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What is ARD?

January 2, 2018 | Category: DUI

 

Pennsylvania offers the Accelerated Rehabilitative Disposition Program as an option for individuals with no criminal history or a limited criminal history who have committed relatively minor non-violent crimes like DUI or possession of a small amount of marijuana. The ARD Program is akin to wiping the slate clean; the associated charges can be expunged from your record upon completion. Find out more about the ARD Program, if you are eligible, and whether ARD is the best option for you.

What is ARD?

ARD is not a conviction. Because of this, it can be confusing to understand why you would accept a punishment without a judge or jury rendering a guilty verdict. Think of it this way: you failed your math final. Instead of attempting to contest your grade, you accept that you did poorly and you talk to your professor. Your math professor says that he will give you a passing grade if you agree to take a summer course. Your professor promises that if you complete the course, the F will not show up on your transcript. The ARD program is like that summer course.

The Accelerated Rehabilitative Disposition program can entail:

  • Drug and alcohol counseling
  • Community service
  • Supervision by the probation department
  • Payment of ARD costs and fees
  • Attendance of the Alcohol Highway Safety School
  • Completion of C-CERT program
  • Temporary suspension of driving privileges

The conditions of ARD vary based on the severity and circumstances of the offense. ARD conditions additionally vary by county requirements. For most, the ARD program is completed after one year. The duration of the program is additionally subject to circumstantial and county guidelines.

The ARD program is conducted by the district attorney’s office in the county where the offense was committed. During your time on ARD, the county will supervise you to make sure that you are complying with the conditions of your placement.

Am I Eligible for ARD?

ARD eligibility is decided on a case-by-case basis. The district attorney is granted broad discretion on admission into ARD, and ultimately determines who is admitted into the program. Although there is no way to guarantee that you will be accepted into ARD, an attorney can assist you with the admission process.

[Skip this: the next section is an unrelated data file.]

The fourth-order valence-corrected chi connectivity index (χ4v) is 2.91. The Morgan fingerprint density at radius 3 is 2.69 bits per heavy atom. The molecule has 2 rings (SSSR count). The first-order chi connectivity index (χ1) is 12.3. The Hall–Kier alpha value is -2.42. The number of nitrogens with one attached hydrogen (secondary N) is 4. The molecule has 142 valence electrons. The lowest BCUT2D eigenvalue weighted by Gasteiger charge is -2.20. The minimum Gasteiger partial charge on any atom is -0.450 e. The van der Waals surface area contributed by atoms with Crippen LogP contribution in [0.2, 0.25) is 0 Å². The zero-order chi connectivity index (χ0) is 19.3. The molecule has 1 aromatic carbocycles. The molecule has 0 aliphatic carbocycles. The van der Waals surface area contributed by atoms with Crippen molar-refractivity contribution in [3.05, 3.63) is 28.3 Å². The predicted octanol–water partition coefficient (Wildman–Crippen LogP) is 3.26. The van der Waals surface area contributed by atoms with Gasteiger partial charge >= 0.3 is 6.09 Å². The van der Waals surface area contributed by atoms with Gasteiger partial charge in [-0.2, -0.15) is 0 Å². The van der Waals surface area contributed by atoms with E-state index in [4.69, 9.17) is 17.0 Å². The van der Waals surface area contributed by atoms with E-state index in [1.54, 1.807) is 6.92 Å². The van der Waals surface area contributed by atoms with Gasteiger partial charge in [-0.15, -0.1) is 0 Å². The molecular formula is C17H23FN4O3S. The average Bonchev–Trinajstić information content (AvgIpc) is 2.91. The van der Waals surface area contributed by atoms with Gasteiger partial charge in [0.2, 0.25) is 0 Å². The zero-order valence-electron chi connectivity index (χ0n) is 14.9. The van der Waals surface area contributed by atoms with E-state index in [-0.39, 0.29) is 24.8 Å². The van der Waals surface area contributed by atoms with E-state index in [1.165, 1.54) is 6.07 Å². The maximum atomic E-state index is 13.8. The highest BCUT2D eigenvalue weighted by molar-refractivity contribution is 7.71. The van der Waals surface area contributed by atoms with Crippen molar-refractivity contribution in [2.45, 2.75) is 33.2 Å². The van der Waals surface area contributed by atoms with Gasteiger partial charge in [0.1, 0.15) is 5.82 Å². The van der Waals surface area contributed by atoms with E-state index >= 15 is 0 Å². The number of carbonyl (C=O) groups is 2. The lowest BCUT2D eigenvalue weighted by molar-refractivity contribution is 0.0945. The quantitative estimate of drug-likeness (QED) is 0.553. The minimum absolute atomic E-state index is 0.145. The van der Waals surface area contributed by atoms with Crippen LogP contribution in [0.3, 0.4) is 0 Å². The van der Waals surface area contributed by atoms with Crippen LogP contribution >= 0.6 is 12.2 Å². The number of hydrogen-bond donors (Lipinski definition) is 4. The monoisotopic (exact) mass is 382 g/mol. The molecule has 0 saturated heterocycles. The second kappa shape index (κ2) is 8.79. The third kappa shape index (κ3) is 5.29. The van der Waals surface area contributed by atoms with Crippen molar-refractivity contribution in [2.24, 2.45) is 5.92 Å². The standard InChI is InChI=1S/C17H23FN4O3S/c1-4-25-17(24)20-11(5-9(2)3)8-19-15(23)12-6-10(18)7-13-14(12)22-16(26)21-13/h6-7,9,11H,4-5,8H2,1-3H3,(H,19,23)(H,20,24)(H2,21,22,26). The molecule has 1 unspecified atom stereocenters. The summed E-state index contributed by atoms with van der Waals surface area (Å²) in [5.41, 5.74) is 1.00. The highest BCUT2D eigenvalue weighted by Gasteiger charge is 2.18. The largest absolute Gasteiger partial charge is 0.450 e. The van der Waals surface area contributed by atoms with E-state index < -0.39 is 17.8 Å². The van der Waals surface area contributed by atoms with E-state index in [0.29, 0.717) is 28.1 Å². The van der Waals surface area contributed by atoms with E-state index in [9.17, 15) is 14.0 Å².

To give you a general idea of eligibility, ARD is generally offered for relatively minor non-violent crimes which may include DUI, possession of a fake ID, possession of a small amount of marijuana, possession of drug paraphernalia, and furnishing alcohol to minors.

You will not be eligible for ARD if:

  • You have been placed on ARD in the last ten years
  • You have a criminal record, not including an ungraded misdemeanor first offense
  • You were charged with a DUI with a passenger under the age of fourteen
  • As a result of your DUI, someone was seriously injured or killed

Can I Fail ARD?

You can be removed from the ARD program for:

  • Committing another offense
  • Failing to pay associated fees and fines
  • Failing to complete part of the ARD conditions
  • Failing to complete highway safety program
  • Violating of the terms and conditions of ARD

In order to be removed from ARD, the District Attorney’s office must file a motion to the court. If the court confirms your removal, the charges will be reinstated and your case will proceed.

After ARD, Will Anyone Know About My DUI?

After completing the ARD program and the expungement process, you can rest assured that your DUI cannot be detected on public record sites and employer’s background checks. If ever asked on an official application if you have been convicted of a felony or misdemeanor, you can check “no” without guilt or worry.

However, completion of ARD does not make your DUI fully disappear from all records. PennDOT, state and local police departments may retain ARD records for ten years after completion. These records will never negatively affect you unless you are charged with a second DUI within ten years; in which case, your first DUI will be considered a first strike. Your second DUI will be your second offense, and- if convicted- you will be punished accordingly.

If you or a loved one have been charged with a crime, please call our attorneys at Rehmeyer & Allatt for a free consultation.

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